In computer forensics, the computer is your crime scene. But unlike a human autopsy, computer pathologists often deal with live computers that give signs that something is amiss. This chapter deals with log analysis, which can be considered a branch of forensics (see Chapter 22). Since logs are so important, we have decided to cover them in a standalone chapter.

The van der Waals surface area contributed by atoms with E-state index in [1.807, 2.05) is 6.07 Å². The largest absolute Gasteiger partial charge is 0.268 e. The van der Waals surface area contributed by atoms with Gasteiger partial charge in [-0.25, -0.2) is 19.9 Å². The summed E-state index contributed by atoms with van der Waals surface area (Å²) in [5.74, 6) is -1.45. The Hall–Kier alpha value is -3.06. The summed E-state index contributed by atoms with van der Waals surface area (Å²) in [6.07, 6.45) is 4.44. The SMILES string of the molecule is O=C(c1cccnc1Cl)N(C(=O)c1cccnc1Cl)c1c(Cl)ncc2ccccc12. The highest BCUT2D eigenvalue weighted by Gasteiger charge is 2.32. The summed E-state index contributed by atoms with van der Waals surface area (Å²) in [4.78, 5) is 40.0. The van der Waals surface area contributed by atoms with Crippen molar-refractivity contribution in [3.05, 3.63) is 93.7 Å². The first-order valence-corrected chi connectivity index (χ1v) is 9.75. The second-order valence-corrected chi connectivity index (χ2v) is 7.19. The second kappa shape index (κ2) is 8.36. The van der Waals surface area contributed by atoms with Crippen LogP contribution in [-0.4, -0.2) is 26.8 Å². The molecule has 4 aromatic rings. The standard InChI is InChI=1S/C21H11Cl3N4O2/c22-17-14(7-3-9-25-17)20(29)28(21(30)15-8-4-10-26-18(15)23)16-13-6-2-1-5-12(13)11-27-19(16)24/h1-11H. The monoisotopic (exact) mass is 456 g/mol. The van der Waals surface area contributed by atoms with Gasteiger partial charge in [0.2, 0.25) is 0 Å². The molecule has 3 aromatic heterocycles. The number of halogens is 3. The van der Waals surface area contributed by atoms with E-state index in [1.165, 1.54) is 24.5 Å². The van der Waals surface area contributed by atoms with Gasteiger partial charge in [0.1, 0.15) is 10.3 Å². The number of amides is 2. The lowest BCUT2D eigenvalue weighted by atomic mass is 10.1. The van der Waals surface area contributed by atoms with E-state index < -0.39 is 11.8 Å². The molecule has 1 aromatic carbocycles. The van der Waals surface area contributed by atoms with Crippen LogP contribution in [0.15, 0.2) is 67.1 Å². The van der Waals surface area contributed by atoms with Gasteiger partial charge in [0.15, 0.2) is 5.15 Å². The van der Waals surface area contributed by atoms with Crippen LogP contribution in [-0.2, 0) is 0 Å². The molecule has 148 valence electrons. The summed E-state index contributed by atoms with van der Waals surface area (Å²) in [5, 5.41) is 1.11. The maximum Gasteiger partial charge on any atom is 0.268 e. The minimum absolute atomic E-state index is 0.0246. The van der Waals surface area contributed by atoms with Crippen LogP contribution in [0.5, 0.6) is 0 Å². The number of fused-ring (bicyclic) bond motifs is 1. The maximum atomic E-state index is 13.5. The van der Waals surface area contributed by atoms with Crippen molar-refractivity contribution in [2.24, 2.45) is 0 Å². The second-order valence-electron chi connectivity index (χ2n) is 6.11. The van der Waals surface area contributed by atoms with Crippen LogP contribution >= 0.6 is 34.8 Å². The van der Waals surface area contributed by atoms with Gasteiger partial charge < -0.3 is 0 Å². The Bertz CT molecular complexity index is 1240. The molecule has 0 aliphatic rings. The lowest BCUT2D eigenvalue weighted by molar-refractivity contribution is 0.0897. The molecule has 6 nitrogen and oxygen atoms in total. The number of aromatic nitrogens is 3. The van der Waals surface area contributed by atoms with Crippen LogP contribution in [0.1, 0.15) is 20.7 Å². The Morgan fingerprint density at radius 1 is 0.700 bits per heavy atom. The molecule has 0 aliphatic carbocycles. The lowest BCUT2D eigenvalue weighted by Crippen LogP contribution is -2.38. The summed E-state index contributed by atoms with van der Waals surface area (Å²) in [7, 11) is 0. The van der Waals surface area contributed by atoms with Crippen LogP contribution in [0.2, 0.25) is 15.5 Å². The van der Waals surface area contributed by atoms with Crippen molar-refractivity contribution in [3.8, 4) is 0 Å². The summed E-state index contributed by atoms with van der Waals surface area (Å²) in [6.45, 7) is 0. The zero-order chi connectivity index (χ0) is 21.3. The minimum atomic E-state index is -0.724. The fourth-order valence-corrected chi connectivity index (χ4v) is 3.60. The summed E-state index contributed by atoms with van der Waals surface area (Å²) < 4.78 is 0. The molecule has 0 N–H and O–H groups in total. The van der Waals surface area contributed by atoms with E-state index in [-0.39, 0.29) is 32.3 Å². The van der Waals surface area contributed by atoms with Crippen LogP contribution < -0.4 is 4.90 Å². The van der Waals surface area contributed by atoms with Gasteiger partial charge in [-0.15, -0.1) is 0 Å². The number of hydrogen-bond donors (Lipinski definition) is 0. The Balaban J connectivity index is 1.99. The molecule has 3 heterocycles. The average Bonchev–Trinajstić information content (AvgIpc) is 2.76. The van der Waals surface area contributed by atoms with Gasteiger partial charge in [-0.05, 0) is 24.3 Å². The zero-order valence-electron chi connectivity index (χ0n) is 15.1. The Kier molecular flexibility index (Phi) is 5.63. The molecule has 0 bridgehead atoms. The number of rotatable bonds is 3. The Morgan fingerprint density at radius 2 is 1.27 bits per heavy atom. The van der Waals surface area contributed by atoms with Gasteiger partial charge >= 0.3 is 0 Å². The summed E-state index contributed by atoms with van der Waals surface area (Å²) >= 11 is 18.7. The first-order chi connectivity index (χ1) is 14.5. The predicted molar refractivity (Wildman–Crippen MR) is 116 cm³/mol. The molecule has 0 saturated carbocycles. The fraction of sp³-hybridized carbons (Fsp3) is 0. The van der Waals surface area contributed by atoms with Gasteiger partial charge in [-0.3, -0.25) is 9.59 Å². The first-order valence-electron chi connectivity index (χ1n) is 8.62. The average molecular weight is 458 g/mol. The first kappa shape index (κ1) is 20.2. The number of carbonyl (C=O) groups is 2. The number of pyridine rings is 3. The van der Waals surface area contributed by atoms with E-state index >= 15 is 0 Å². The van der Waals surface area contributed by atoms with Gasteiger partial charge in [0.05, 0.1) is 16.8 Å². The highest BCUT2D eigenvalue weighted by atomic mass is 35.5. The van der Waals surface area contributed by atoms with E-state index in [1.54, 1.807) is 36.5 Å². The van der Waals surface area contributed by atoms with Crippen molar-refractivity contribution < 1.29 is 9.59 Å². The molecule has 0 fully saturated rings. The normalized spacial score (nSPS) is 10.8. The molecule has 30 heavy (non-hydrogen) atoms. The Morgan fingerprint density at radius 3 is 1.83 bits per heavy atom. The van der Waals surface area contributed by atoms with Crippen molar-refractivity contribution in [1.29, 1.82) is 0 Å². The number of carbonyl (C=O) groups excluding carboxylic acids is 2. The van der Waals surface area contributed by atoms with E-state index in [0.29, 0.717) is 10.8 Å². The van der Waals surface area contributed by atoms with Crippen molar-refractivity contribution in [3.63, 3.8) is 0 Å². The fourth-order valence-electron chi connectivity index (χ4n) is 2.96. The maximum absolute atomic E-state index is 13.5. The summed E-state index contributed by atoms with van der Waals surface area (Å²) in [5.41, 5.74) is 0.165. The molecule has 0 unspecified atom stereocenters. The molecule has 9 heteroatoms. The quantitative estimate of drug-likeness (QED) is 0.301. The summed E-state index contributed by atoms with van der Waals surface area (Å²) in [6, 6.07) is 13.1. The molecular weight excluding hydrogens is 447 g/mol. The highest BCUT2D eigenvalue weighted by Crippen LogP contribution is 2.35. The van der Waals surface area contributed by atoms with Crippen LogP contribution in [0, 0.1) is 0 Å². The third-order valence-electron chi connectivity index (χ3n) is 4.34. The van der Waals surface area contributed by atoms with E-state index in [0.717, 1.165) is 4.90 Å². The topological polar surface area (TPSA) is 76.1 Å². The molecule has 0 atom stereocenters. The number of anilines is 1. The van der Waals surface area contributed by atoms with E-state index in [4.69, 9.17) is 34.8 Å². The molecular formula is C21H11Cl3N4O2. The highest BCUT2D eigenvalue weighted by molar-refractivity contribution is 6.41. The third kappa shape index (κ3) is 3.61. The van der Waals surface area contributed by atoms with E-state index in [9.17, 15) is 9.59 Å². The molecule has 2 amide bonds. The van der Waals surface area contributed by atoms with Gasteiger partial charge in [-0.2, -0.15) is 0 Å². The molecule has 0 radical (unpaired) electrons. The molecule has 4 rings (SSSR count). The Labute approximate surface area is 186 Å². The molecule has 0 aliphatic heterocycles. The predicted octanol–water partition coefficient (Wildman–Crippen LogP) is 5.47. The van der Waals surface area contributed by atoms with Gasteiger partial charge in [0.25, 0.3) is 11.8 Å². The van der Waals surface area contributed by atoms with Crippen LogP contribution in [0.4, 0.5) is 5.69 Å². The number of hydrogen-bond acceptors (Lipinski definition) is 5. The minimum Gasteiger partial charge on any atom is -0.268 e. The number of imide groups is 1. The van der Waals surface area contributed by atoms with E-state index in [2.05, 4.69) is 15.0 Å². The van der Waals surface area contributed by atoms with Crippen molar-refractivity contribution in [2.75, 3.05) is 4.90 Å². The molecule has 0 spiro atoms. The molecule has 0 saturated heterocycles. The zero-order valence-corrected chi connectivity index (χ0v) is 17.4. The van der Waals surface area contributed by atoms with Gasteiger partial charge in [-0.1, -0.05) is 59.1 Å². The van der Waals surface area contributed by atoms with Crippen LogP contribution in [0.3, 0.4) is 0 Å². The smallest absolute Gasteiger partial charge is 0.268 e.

What are some examples of logfiles? We can classify logfiles by the device that produces them, since the device usually determines the type of information contained in the files. For example, host logfiles (produced by various flavors of Unix and Linux, Windows NT/2000/XP, VMS, etc.) are different from network appliance logs (produced by Cisco, Nortel, and Lucent routers, switches, and other network gear). Similarly, security appliance logs (such as from firewalls, intrusion detection systems, anti-DoS devices, intrusion "prevention" systems, etc.) are very different from both host and network logs. In fact, the security devices manifest an amazing diversity in what they can log and the format in which they do it. Ranging in function from simply recording IP addresses all the way to full network packet traffic capture, security devices usually produce an amazing wealth of interesting information, both relevant and totally irrelevant to the incident at hand. How do we find what is relevant for the crisis du jour ? How can we learn about intrusions ”past, and even future ”from the logs? Is it realistic to expect to surf through gigabytes of logfiles in search of evidence that might not even be there, since the hacker was careful to not leave any traces? This chapter considers all these questions.